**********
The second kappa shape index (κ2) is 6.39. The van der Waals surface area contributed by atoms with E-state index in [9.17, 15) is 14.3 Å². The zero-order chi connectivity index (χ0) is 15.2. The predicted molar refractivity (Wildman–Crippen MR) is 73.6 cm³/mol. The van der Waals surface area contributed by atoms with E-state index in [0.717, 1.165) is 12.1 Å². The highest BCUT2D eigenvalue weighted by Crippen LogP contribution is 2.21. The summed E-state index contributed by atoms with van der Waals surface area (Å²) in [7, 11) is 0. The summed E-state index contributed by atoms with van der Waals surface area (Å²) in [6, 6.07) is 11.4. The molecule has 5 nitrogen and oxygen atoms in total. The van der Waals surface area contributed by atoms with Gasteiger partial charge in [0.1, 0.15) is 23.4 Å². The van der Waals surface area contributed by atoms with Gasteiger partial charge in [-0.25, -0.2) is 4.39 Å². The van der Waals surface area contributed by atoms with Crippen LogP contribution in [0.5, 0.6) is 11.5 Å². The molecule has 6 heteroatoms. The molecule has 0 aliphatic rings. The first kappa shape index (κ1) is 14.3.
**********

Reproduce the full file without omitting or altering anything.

The second kappa shape index (κ2) is 6.39. The van der Waals surface area contributed by atoms with E-state index in [9.17, 15) is 14.3 Å². The zero-order chi connectivity index (χ0) is 15.2. The predicted molar refractivity (Wildman–Crippen MR) is 73.6 cm³/mol. The van der Waals surface area contributed by atoms with E-state index in [0.717, 1.165) is 12.1 Å². The highest BCUT2D eigenvalue weighted by Crippen LogP contribution is 2.21. The summed E-state index contributed by atoms with van der Waals surface area (Å²) in [7, 11) is 0. The summed E-state index contributed by atoms with van der Waals surface area (Å²) in [6, 6.07) is 11.4. The molecule has 5 nitrogen and oxygen atoms in total. The van der Waals surface area contributed by atoms with Gasteiger partial charge in [0.1, 0.15) is 23.4 Å². The van der Waals surface area contributed by atoms with Gasteiger partial charge in [-0.25, -0.2) is 4.39 Å². The van der Waals surface area contributed by atoms with Crippen LogP contribution in [0.5, 0.6) is 11.5 Å². The molecule has 6 heteroatoms. The molecule has 0 aliphatic rings. The first kappa shape index (κ1) is 14.3.